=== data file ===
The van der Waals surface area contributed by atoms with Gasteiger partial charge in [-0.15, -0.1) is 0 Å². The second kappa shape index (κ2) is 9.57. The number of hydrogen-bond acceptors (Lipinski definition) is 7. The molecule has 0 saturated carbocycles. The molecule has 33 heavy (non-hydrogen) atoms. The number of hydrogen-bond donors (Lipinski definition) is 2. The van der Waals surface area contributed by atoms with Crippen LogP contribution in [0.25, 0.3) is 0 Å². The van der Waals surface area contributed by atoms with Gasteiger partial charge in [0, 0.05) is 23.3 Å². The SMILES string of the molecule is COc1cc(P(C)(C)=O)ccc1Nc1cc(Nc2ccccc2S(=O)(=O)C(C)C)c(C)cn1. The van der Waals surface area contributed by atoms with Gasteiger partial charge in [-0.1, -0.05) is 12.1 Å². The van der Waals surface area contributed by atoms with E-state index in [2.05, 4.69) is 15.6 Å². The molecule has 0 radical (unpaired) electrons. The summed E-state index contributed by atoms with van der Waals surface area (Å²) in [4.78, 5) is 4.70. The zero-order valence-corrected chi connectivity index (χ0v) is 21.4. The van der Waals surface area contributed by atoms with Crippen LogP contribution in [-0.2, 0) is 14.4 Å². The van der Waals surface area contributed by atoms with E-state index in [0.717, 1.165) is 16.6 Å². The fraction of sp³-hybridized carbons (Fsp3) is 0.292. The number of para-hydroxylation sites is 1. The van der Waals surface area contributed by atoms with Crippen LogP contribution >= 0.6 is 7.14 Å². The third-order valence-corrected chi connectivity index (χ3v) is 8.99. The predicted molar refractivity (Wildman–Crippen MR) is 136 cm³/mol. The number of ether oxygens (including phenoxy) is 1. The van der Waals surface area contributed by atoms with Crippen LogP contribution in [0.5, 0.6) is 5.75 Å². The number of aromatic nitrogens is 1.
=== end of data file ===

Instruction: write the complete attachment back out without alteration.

The van der Waals surface area contributed by atoms with Gasteiger partial charge in [-0.15, -0.1) is 0 Å². The second kappa shape index (κ2) is 9.57. The number of hydrogen-bond acceptors (Lipinski definition) is 7. The molecule has 0 saturated carbocycles. The molecule has 33 heavy (non-hydrogen) atoms. The number of hydrogen-bond donors (Lipinski definition) is 2. The van der Waals surface area contributed by atoms with Crippen LogP contribution in [0.25, 0.3) is 0 Å². The van der Waals surface area contributed by atoms with Gasteiger partial charge in [0, 0.05) is 23.3 Å². The SMILES string of the molecule is COc1cc(P(C)(C)=O)ccc1Nc1cc(Nc2ccccc2S(=O)(=O)C(C)C)c(C)cn1. The van der Waals surface area contributed by atoms with Gasteiger partial charge in [-0.1, -0.05) is 12.1 Å². The van der Waals surface area contributed by atoms with E-state index in [2.05, 4.69) is 15.6 Å². The molecule has 0 radical (unpaired) electrons. The summed E-state index contributed by atoms with van der Waals surface area (Å²) in [4.78, 5) is 4.70. The zero-order valence-corrected chi connectivity index (χ0v) is 21.4. The van der Waals surface area contributed by atoms with Crippen LogP contribution in [-0.2, 0) is 14.4 Å². The van der Waals surface area contributed by atoms with E-state index in [0.717, 1.165) is 16.6 Å². The fraction of sp³-hybridized carbons (Fsp3) is 0.292. The number of para-hydroxylation sites is 1. The van der Waals surface area contributed by atoms with Crippen LogP contribution >= 0.6 is 7.14 Å². The third-order valence-corrected chi connectivity index (χ3v) is 8.99. The predicted molar refractivity (Wildman–Crippen MR) is 136 cm³/mol. The number of ether oxygens (including phenoxy) is 1. The van der Waals surface area contributed by atoms with Crippen LogP contribution in [0.5, 0.6) is 5.75 Å². The number of aromatic nitrogens is 1.